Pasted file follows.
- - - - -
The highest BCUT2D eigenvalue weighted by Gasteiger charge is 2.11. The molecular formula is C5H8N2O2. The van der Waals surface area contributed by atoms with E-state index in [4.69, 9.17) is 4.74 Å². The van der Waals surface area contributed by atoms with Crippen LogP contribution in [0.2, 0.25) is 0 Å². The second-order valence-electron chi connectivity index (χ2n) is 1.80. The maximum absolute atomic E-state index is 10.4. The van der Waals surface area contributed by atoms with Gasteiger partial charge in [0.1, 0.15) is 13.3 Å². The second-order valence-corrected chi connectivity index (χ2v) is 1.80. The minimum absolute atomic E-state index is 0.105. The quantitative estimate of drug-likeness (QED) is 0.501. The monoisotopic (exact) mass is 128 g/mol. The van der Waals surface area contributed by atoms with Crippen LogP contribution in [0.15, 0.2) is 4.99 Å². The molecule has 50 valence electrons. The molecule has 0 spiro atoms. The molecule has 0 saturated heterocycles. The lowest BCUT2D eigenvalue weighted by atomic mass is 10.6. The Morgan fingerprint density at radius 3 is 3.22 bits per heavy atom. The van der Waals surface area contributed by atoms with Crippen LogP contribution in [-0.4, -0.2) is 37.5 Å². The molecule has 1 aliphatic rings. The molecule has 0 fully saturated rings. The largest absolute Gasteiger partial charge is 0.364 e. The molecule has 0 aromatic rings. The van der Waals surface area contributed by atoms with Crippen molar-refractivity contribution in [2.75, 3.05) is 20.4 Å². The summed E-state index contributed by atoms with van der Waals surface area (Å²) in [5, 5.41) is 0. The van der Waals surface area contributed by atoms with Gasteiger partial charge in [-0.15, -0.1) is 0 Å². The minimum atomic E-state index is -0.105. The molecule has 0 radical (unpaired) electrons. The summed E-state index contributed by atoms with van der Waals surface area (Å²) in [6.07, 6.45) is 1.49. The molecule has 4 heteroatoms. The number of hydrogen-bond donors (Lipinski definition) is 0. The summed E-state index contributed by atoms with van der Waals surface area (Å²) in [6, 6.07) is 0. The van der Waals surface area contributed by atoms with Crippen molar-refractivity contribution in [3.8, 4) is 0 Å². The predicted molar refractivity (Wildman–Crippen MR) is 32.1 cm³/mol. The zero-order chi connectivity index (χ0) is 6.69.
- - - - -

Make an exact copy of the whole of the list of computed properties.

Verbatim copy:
The highest BCUT2D eigenvalue weighted by Gasteiger charge is 2.11. The molecular formula is C5H8N2O2. The van der Waals surface area contributed by atoms with E-state index in [4.69, 9.17) is 4.74 Å². The van der Waals surface area contributed by atoms with Crippen LogP contribution in [0.2, 0.25) is 0 Å². The second-order valence-electron chi connectivity index (χ2n) is 1.80. The maximum absolute atomic E-state index is 10.4. The van der Waals surface area contributed by atoms with Gasteiger partial charge in [0.1, 0.15) is 13.3 Å². The second-order valence-corrected chi connectivity index (χ2v) is 1.80. The minimum absolute atomic E-state index is 0.105. The quantitative estimate of drug-likeness (QED) is 0.501. The monoisotopic (exact) mass is 128 g/mol. The van der Waals surface area contributed by atoms with Crippen LogP contribution in [0.15, 0.2) is 4.99 Å². The molecule has 50 valence electrons. The molecule has 0 spiro atoms. The molecule has 0 saturated heterocycles. The lowest BCUT2D eigenvalue weighted by atomic mass is 10.6. The Morgan fingerprint density at radius 3 is 3.22 bits per heavy atom. The van der Waals surface area contributed by atoms with Crippen LogP contribution in [-0.4, -0.2) is 37.5 Å². The molecule has 1 aliphatic rings. The molecule has 0 fully saturated rings. The largest absolute Gasteiger partial charge is 0.364 e. The molecule has 0 aromatic rings. The van der Waals surface area contributed by atoms with Crippen molar-refractivity contribution in [2.75, 3.05) is 20.4 Å². The summed E-state index contributed by atoms with van der Waals surface area (Å²) in [5, 5.41) is 0. The van der Waals surface area contributed by atoms with Gasteiger partial charge in [-0.15, -0.1) is 0 Å². The minimum atomic E-state index is -0.105. The molecule has 0 radical (unpaired) electrons. The summed E-state index contributed by atoms with van der Waals surface area (Å²) in [6.07, 6.45) is 1.49. The molecule has 4 heteroatoms. The number of hydrogen-bond donors (Lipinski definition) is 0. The summed E-state index contributed by atoms with van der Waals surface area (Å²) in [6, 6.07) is 0. The van der Waals surface area contributed by atoms with Crippen molar-refractivity contribution in [3.8, 4) is 0 Å². The predicted molar refractivity (Wildman–Crippen MR) is 32.1 cm³/mol. The zero-order chi connectivity index (χ0) is 6.69.